2012 Ford Explorer: Child Safety Seat Fitment Test
April 04, 2012
If you're buying a Ford Explorer, odds are good that you've got kids. Since that's me (the kid part, little ones), and I've amassed quite the collection of child safety seats, I figured the Explorer would be a good vehicle to subject to my occasional blog post series, the Child Seat Fitment Test. Ford versus Britax, read on.
First up is the Recaro booster seat pictured above. Honestly, boosters fit in just about anything, so that's not really a problem.
The only thing of interest is our Explorer's optional inflatable outboard seatbelts. Chris covered them in a previous post, but in terms of safety seat fitment, they didn't seem to be an issue. There are two main things that are different about them, though. One, the main part of the belt (the part that's inflatable) is thicker, meaning it might be harder to thread through holes on some safety seats (if you're going the seatbelt anchoring route). Also, the automatic locking part of the belt is on the lap belt part, not the shoulder belt, which is opposite of normal.
Next up is a Britax Marathon reversible seat (meaning it can be forward facing or rearward facing). The rear-facing is always harder because it takes up more space. And for the Explorer, I had to move the front passenger seat forward a few inches in order to clear the seat. My wife could still sit in the moved-up front passenger seat OK, but she commented that she wasn't all that comfortable.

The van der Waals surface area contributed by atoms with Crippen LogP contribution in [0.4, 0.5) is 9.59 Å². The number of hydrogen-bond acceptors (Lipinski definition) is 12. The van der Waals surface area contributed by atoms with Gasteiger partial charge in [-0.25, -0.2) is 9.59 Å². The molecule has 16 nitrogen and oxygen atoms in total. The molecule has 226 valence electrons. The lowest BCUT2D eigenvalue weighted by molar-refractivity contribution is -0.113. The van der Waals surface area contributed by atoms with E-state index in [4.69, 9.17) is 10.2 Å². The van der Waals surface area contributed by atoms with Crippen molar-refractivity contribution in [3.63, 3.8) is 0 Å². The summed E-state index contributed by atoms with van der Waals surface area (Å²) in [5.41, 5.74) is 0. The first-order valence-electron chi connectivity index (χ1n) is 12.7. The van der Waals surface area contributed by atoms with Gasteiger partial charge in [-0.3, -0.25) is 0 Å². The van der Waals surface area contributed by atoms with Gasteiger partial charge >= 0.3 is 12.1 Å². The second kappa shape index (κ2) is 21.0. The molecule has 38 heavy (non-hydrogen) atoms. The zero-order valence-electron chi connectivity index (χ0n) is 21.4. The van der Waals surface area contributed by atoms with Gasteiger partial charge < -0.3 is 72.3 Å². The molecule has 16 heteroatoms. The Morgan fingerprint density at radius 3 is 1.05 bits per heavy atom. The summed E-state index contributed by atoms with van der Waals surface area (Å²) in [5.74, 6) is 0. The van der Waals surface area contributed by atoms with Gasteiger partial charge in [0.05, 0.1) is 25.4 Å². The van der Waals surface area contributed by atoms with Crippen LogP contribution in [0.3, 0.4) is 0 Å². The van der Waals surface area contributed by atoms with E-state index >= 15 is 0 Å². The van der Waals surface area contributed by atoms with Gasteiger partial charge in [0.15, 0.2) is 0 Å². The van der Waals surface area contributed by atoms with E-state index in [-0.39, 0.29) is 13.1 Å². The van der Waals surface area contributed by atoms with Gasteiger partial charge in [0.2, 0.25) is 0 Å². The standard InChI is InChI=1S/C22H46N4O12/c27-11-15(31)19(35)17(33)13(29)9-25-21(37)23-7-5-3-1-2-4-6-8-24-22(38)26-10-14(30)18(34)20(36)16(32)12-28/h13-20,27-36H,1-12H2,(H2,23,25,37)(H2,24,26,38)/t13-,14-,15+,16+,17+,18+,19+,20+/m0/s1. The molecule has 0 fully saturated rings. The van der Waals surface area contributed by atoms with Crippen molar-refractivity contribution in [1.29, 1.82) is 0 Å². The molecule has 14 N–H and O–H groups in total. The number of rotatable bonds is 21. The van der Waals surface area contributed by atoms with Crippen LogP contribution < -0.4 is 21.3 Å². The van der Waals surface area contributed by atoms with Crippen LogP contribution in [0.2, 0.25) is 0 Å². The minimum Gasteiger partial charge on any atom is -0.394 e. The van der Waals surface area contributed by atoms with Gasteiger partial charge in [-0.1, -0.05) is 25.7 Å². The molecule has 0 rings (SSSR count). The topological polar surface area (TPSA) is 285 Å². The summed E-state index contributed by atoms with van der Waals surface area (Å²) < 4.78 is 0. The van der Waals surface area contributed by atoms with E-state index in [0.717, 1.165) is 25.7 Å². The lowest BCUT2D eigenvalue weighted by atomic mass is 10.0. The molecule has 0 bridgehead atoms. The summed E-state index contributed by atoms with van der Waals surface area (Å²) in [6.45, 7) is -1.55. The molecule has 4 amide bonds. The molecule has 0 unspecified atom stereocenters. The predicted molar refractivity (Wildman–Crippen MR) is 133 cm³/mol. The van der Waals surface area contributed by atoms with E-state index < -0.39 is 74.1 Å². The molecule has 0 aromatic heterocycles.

The same could be said for the Britax Companion reverse-facing infant seat I also tested out. It takes up about the same amount of room, though the positioning is lower. Even so, I had to move the front seat up a few inches for fitment. This was a little surprising if you go by the assumption that Explorer equals big, and big equals safety seat goodness. But referenced to the Jetta and TSX Sport Wagon tests I did, the Explorer had less space for these safety seats than the Jetta and maybe even the TSX.
Fitting the Marathon seat in the forward-facing position was easier. The key here is securing the safety seat snug against the seatback, and that usually means being able to remove the rear headrests. No problem in the Explorer.
The LATCH anchor points in the Explorer aren't the easiest to access. They're a bit buried in the seat, and the upholstery on the bottom is pretty firm, meaning I had to struggle some to push the seat's anchor in there and get it to click on.
>Without having tested other biggish midsize three-row crossovers (a Durango or Pilot, for instance), I don't want to criticize the Explorer too much about space. Making room for a third row by cutting into the second row is just part of the game. But at the same time, my expectations are a little higher here, and the lack of room for big reverse-facing seats is a little disappointing.
I'll probably test our Camry next.
Brent Romans, Senior Automotive Editor